Faithfulness and innovation
14th – 17th c.
After these flourishing beginnings, came a time of testing and persevering in faithfulness. Monastic life was followed, but it was not any longer in the forefront. Sometimes the wealth of monasteries made them the focus of power games, sometimes establishing monastic life could even bring along a spiritual numbness; however, the diminished visibility of spiritual practices was not necessarily a sign of decadence. In the course of centuries, through wars and social changes, the monks of Cîteaux lived, prayed, and worked. They continued to cultivate in an exemplary manner their properties: forests, ponds, and vines.
After the Council of Trent, a deep spiritual renewal appeared throughout the Church. In the Cistercian Order, it manifested itself in the 17th century in the movement of the Strict Observance. Some abbots worked to recover practices that had been abandoned: having dormitories rather than cells, abstaining from meat, insisting on silence and the Divine Office. They also introduced new spiritual practices (mental prayer or even pilgrimages). This movement stirred tensions between reformed monasteries and others: the sometimes stormy debates in this quarrel over observances took place in the Définitoire of Cîteaux.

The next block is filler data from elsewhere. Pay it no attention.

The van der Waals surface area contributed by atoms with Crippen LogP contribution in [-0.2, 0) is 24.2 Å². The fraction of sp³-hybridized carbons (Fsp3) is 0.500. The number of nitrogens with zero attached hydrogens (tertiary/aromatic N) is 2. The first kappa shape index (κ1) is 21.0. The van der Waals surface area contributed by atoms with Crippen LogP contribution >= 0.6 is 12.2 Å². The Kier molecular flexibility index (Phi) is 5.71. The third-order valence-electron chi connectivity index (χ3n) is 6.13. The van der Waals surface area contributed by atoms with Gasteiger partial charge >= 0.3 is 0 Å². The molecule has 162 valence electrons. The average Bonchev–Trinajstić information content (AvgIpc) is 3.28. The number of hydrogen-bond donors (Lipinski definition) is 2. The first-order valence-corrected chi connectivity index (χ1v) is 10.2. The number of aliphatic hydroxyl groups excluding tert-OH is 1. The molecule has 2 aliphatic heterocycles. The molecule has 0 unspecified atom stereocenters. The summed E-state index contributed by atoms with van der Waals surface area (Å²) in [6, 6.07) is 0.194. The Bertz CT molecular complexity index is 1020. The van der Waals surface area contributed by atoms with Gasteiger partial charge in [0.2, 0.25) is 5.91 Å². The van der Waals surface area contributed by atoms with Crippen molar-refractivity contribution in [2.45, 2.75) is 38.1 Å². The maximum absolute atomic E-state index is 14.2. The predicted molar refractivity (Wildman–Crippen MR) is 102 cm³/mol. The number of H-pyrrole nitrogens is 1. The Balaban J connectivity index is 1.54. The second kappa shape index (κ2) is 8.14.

The abbey of Cîteaux was then politically at stake and its role as center of unity for the Order was too important for it to take sides in this conflict.
During this movement of the Strict Observance, the figure of the abbot de Rancé emerged in particular: the strict reform that he put in place at La Trappe gave its name to the Trappists. Today’s monks of Cîteaux are its heirs.